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Interview With UT Head Coach Darrell K. Royal (1968)

Gordon Wilkison

Sound | 1968

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  •  Head Coach Darrell K. Royal 
  •   Reporter Dan Love interviews players  
  •  Quarterback Bill Bradley 
  •  Linebacker Corby Robertson 
  •  Tailback Chris Gilbert 
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In this interview, University of Texas Head Coach Darrell K. Royal and three senior football players discuss their victory over Texas A&M, 35 to 14 on November 28, 1968 at Memorial Stadium in Austin. Royal, Bill Bradley (QB), Corby Robertson (LB), and Chris Gilbert (TB) weigh in on their performance against A&M and the upcoming Cotton Bowl game against the University of Tennessee Volunteers. The clip ends with an appearance by Royal’s grandson, Christian Kazen, performing the Longhorn’s Hook ‘em Horns gesture.
Gordon Wilkison began work as a cameraman at the local Austin television station KTBC (now FOX 7) during 1952, its first year of operation.  At the time the station was owned by the Texas Broadcasting Company, which was owned by Senator Lyndon B. and Lady Bird Johnson. This relationship would continue to shape Wilkison's career well into the next decades - during the Johnson administration, Wilkison covered the president's visits to Texas, preparing material for national and international news correspondents.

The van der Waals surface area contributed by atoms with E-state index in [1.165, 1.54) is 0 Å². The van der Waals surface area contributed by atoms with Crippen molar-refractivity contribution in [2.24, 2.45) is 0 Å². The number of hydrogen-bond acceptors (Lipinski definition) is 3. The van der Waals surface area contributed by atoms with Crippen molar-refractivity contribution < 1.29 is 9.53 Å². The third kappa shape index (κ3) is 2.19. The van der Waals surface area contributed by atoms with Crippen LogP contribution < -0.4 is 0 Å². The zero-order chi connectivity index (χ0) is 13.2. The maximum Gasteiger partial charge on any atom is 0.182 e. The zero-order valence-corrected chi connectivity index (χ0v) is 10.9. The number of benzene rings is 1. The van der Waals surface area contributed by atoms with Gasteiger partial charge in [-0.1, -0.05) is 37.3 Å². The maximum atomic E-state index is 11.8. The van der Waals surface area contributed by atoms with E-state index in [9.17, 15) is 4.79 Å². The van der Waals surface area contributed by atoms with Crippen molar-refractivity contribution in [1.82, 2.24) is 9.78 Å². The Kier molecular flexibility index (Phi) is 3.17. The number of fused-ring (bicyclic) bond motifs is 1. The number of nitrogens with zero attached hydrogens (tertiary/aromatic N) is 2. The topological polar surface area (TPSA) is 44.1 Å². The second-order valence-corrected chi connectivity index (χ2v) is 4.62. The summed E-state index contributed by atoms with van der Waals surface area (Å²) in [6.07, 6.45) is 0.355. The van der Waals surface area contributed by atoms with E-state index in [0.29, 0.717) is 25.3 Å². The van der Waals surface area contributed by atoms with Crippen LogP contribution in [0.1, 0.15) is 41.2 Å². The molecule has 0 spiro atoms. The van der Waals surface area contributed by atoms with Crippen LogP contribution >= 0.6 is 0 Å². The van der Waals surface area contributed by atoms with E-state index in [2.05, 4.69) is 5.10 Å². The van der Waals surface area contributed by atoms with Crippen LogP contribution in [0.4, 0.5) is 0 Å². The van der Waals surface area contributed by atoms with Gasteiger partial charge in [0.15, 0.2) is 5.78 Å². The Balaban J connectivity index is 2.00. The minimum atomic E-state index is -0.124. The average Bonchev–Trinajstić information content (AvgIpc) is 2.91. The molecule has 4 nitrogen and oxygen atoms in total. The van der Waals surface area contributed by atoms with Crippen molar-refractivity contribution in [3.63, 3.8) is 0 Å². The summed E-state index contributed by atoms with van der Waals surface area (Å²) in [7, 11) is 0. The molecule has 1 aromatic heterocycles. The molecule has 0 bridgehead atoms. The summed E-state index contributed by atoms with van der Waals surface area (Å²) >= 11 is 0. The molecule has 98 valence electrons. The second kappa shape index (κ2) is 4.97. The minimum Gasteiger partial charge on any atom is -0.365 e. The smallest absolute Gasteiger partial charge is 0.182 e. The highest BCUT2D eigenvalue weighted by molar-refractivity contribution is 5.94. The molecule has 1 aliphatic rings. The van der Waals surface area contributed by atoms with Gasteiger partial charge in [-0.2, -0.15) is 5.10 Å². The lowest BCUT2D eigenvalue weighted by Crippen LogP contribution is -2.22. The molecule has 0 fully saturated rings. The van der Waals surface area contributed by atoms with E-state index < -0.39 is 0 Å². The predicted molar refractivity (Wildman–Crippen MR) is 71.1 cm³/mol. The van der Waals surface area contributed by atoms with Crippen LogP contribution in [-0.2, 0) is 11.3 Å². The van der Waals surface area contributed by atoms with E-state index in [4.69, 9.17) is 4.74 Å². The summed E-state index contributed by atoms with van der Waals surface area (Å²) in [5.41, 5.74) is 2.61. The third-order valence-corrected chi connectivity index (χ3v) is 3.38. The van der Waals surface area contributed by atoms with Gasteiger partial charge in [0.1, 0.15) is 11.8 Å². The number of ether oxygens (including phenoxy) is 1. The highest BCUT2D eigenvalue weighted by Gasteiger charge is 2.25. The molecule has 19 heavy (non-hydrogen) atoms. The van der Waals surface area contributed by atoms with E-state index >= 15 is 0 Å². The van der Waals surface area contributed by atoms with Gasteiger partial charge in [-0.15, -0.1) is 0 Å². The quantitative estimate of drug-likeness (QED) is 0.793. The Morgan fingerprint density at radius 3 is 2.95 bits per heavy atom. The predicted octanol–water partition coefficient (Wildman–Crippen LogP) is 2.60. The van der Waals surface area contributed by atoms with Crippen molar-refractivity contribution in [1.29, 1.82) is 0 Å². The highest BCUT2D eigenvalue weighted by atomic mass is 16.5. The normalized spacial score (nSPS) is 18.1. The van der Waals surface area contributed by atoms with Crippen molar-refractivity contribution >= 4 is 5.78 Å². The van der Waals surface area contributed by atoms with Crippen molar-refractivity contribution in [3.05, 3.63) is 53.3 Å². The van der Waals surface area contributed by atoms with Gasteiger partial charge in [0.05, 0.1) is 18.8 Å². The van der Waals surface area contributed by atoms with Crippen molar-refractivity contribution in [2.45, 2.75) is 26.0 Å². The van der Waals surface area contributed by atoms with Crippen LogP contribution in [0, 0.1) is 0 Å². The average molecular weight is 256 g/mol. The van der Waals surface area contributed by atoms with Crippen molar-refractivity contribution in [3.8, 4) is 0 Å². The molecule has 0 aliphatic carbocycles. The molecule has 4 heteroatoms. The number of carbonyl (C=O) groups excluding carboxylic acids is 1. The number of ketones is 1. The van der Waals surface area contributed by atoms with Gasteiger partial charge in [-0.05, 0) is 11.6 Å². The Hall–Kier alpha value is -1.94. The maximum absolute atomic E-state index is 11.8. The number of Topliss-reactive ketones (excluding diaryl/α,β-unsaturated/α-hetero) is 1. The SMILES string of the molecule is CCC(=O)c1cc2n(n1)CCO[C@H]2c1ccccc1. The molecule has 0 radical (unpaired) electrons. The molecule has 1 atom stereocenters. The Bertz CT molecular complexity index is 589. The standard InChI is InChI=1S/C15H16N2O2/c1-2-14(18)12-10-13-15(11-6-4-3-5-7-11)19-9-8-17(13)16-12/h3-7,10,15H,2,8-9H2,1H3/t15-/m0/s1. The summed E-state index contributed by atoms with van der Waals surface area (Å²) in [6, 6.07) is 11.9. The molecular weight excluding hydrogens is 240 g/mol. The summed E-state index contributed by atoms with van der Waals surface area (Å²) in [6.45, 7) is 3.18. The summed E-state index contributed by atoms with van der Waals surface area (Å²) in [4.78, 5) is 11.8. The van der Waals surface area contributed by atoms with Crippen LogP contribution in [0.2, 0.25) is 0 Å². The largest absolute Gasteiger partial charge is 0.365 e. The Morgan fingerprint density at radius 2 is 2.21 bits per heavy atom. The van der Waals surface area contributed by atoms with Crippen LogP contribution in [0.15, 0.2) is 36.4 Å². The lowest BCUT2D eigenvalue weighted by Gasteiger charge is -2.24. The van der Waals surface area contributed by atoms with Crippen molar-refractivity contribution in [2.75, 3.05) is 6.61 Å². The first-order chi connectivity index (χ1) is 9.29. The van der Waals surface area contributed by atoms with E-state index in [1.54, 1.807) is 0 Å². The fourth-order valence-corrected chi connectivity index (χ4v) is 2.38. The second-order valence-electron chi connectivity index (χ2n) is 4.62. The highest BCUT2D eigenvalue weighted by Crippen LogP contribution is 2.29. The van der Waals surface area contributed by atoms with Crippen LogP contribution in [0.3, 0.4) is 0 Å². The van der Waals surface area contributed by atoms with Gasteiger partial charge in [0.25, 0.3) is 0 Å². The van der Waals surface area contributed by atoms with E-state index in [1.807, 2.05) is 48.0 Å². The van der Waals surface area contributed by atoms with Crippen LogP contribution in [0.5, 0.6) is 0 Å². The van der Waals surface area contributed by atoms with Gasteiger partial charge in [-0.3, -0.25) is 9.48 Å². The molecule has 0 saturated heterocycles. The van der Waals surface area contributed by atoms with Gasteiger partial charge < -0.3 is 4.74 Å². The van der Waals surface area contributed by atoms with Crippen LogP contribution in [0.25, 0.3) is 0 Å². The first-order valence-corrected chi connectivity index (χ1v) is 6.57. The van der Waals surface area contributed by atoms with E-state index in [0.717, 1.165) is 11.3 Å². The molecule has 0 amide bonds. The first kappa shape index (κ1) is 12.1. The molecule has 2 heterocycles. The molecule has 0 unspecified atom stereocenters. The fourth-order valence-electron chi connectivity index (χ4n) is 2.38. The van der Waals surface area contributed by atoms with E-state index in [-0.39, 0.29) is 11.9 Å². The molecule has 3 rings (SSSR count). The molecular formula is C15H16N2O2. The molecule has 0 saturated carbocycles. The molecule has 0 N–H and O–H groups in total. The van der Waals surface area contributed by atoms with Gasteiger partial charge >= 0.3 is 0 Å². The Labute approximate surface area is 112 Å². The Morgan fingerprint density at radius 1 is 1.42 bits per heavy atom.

A particularly notable moment in his career occurred on August 1, 1966, when Wilkison and KTBC reporter Neal Spelce risked their lives to capture footage of the Tower shooting at the University of Texas. 
Wilkison was also the General Manager of Photo Processors at the LBJ Broadcasting Corporation, which he later took over and renamed Cenetex Film Labs. In addition to his camera work and film processing, his work at the station also included direction of a number of television film productions.
Outside of KTBC, Wilkison shot, edited, and processed Longhorn football game footage for the University of Texas, a partnership that lasted nearly 30 years.    
Recognizing the historical value of film and news footage, Wilkison kept the material, later contributing hundreds of reels to the Texas Archive of the Moving Image's collection.